I think Brenn hit the nail right on the head.
Linux is free and all that, sure. But I think that if it was as mainstream and as practical (for the end user at least) as windows is, it would problably cost money as well. The fact that it IS difficult to use and understand is what keeps it free in the first place. If they tried to charge for Linux as it is at this point in time, I'd definitely buy Windows over Linux.
For me, as one person at least, Linux is a passing interest, I wouldn't (and couldn't) rely on it for everyday function. Windows is for work, Linux is for play. Or something like that.
Truth be told. I'm trying to learn it because I've come to the point with Windows that there's rarely anything challenging facing me during a session. With Linux, I sometimes find myself yearning for the simplicity of windows. Which in itself is a catch 22, the simplicity of windows is what drove me to look harder at linux in the first place. It's like marriage. You think you're gonna get laid more and have more fun, but whoops. They lied to you.
When it comes to the future I always think of simplicity. I imagine that computing will take on a form in the future where speech, occular and facial recognition technologies rule input... This isn't my imagination, this is research being done and implemented. The point of saying this is that these technologies are being designed so that it is easy to input and access information. Computing is being abstracted more and more away from the hardware and its configuration. Why else would there be a continual surge towards higher level programming languages and markups like Java, .NET and XML? Linux heads can criticize all they want, but given its history - they are complaining against inevitability and yet conceeding to the demand of simplicity. First releases of Linux didn't even have GUI's and now more and more effort is being put into building them. I would argue that the recent surge and growing popularity of Linux is due to its growth in the UI space.
As I read earlier:
Unfortunately there are a lot of malicious bastardos out there that think it's funny to drain the US (not to mention, world) economy billions of dollars a year (that's how many jobs worth?) in their religious pursuit (zealousness) to show Windows' vulnerablilities. Every bit of software is vulnerable, I don't care who wrote it. Sure, I would agree that the surface area of attack in Windows might be greater than the Linux counterpart but that is rapidly changing.
Here is one other point to consider: how many more virus/worm writers (attackers-terrorists) are out there targeting Windows compared to Linux? I would bet the lefty that there are orders of magnitude more Penguin-Qaida out there than Windows-Hamas. That alone could account for the perceived differences in vulnerability arguments. It could be argued that if you had as many hackers targeting Linux as you do Windows the media might be painting a different picture about Linux.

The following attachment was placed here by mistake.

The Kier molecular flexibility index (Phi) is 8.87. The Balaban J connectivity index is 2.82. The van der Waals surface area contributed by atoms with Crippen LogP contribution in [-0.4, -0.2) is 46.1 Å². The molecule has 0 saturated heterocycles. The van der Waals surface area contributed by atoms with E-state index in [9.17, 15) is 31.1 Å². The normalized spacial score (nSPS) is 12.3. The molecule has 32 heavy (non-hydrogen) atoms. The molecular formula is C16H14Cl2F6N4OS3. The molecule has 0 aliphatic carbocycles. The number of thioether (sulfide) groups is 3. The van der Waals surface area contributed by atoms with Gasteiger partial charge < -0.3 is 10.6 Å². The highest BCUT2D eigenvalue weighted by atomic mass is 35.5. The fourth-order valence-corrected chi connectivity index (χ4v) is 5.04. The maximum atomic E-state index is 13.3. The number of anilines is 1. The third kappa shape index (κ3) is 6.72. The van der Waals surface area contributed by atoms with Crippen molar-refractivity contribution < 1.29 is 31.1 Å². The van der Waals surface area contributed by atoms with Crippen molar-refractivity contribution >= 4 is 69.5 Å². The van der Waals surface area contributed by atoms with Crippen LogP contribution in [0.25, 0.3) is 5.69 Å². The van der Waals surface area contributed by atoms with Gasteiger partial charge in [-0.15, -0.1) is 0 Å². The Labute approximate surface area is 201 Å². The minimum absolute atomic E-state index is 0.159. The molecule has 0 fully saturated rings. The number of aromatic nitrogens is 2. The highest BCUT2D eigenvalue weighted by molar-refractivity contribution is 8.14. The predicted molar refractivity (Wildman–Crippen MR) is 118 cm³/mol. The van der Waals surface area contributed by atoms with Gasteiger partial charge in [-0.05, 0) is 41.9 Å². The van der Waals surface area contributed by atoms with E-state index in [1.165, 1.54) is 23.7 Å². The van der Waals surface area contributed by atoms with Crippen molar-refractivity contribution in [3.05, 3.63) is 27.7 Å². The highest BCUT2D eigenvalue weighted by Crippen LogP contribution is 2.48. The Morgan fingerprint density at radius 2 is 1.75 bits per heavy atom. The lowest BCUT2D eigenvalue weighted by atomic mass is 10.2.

I am going to take this to the dramatic extreme so make of it what you will... Hacking is electronic terrorism. Many will justify their hacking efforts and laugh at this parallel I draw but honestly, what is the difference? Billions of dollars and countless jobs are lost trying to put Humpty-Dumpty back together again and it is no different than any other act of terrorism because the intent is the same: malice. When is malice ever justified? A lot of people say they don't trust Microsoft's software... There may be reason to that, but who DO you trust then? Would you rather trust the community contrary to Microsoft that is primarily responsible for these attacks? To me, that's like Al-Qaida saying they don't trust the United States and its allies... Sure, they might have reason, but certainly not justification for their actions and ironically their actions are more volatile and mistrusted than perhaps the very entity that has spurned their creation.
As for you my friend yearning for a challenge... If you are into programming then get to know .NET (http://www.microsoft.com/net) and its Linux counterpart the Mono Project (http://go-mono.org)... It is very exciting work that is being done and it is guaranteed to keep you busy and the great thing is, it will be on every platform.
Usually, I would go to terminal mode and run XFree86config command as root and in screen resolution section I would choose only 1024x768 pixels only in all modes (8,16, and 24 bit). Also read the man page regarding the XFree86config file.